A new multi-state game that Indiana hoped would boost lottery sales has gotten off to a slow start.
Sales of the Monopoly Millionaires’ Club have been too low to cover weekly jackpot drawings since the game launched in October in Indiana and 22 other states. So far, the Hoosier Lottery is dipping into its own pocket to cover Indiana's share of costs through the Multi-State Lottery Association, also known as the MUSL.
Indiana sales of the Monopoly Millionaires’ Club tickets, which cost $5 each, totaled $403,434 through Nov. 14, but the state paid the MUSL $539,000 on Monday, Hoosier Lottery spokeswoman Courtney Arango said.
The unexpected prize expense could hurt private manager Gtech Indiana LLC, which has the contract to run the Hoosier Lottery and is counting on the Monopoly game to help it meet an ambitious profit target for the 2015 fiscal year.
Gtech predicted "bid net income," which is revenue minus prizes and other operating expenses, of $320 million for the 2015 fiscal year. That would be a 25-percent increase over the year ended June 30, in which Gtech came up slightly short. Under Gtech's contract with the Hoosier Lottery, the company must make a shortfall payment if it doesn't deliver as much income as promised in its bid to win the contract.
The Monopoly Millionaires' Club is part of Gtech's 2015 business plan for Indiana.
Nationwide, sales of the Monopoly game were about $22 million short of the amount needed to cover the first jackpot, which was hit Nov. 7 in New Jersey, said Dawn Nettles, publisher of a long-running lottery newsletter, Lotto Report. Nettles, based in Garland, Texas, calculated the shortfall based on sales information supplied by MUSL.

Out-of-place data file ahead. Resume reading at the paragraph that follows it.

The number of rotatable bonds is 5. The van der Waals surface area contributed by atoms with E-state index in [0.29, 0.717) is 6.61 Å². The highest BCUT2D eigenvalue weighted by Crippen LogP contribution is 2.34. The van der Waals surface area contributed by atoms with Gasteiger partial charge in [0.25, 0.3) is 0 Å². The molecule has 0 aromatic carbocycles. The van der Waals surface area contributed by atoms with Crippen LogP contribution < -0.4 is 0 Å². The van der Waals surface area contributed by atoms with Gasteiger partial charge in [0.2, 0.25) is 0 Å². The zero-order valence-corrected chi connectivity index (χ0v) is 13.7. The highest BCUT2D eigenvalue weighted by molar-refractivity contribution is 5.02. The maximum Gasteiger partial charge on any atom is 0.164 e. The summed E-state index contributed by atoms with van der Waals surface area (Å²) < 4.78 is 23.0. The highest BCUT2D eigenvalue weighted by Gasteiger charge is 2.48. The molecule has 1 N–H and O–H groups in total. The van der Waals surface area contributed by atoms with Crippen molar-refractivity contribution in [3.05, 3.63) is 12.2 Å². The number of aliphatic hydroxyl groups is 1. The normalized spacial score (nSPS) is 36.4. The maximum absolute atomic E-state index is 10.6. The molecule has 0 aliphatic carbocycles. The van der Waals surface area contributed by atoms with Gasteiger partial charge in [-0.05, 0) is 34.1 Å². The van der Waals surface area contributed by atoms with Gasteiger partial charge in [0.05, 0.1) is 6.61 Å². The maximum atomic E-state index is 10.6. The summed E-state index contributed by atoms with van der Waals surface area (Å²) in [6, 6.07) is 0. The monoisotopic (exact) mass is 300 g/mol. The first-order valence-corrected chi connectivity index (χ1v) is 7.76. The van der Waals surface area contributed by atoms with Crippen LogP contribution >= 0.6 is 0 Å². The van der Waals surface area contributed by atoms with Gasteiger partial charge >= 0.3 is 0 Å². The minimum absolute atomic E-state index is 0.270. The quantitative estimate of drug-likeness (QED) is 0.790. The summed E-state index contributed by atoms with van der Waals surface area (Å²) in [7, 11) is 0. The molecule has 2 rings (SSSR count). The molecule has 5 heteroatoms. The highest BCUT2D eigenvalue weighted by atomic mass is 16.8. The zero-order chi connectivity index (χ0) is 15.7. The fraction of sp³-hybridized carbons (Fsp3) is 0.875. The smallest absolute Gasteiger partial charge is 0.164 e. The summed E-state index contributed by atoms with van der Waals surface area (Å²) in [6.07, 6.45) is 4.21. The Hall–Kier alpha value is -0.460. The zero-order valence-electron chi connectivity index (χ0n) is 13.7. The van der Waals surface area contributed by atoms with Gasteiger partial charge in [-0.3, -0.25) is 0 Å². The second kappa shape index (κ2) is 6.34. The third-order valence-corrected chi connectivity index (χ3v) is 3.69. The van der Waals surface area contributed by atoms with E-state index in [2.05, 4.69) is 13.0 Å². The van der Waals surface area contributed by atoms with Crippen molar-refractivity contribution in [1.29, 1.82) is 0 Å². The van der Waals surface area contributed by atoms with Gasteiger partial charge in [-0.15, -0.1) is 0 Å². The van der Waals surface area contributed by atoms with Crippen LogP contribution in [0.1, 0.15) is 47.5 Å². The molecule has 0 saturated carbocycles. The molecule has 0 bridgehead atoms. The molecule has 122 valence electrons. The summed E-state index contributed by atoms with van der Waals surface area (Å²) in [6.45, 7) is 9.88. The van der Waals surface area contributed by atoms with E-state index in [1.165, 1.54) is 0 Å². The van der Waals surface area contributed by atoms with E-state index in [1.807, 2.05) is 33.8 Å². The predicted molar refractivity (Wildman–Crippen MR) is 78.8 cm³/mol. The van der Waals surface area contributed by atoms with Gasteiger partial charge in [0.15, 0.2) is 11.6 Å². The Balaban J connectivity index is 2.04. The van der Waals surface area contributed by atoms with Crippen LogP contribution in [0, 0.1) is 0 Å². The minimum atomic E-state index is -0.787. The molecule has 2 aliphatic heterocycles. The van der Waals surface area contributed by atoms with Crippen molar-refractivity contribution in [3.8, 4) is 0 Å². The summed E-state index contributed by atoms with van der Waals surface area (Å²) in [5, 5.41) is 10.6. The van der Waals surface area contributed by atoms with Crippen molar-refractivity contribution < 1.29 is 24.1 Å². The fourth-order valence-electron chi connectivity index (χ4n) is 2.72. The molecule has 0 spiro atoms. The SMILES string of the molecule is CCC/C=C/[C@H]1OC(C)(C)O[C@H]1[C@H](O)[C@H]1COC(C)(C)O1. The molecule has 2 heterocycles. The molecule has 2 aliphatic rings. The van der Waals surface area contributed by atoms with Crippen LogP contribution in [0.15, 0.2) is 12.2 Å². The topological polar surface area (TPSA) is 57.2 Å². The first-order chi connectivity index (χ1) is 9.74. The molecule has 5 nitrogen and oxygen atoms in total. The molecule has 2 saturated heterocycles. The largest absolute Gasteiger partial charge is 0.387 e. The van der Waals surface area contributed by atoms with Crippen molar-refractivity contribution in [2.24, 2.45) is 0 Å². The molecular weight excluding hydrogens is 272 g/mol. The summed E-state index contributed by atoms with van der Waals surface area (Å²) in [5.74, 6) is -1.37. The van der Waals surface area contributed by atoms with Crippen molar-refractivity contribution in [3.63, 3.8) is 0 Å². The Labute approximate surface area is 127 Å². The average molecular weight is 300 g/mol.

Iowa-based MUSL, which also runs Powerball and Mega Millions, didn’t return a phone message seeking comment.
Under the Monopoly game concept and rules, weekly jackpots can roll as high as $25 million, and when one is hit, that triggers 10 or more additional million-dollar prizes.
The Nov. 7 jackpot was $21 million, and it triggered 14 million-dollar prizes in various states (none in Indiana).
To cover the jackpot and million-dollar prizes, the states needed to sell about $26 million in tickets, Nettles said. (The amount of cash required to cover prizes doesn’t have to match the advertised jackpot value because, under game rules, the jackpot value can be paid over 30 years.) Total sales for the Nov. 7 drawing were about $4 million.
Total sales since the first drawing, Oct. 24, are about $17.6 million, according to Lotto Report.
It’s not unheard of for lottery sales to come up short of jackpot requirements, but usually states have reserves to cover those events, Nettles said.
Hoosier Lottery officials hope that Monopoly Millionaires' Club will catch up as more prizes are awarded, raising awareness of the game, and once a television show featuring the Friday night drawings launches in February, Arango said.
Nettles said the creators of the Monopoly game misunderstood lottery players. While $5 scratch-off tickets are very popular, the draw-game crowd won't pay that much for a single line of numbers, which are all computer-generated. "It's a bad concept," she said. "It's too complicated for the people."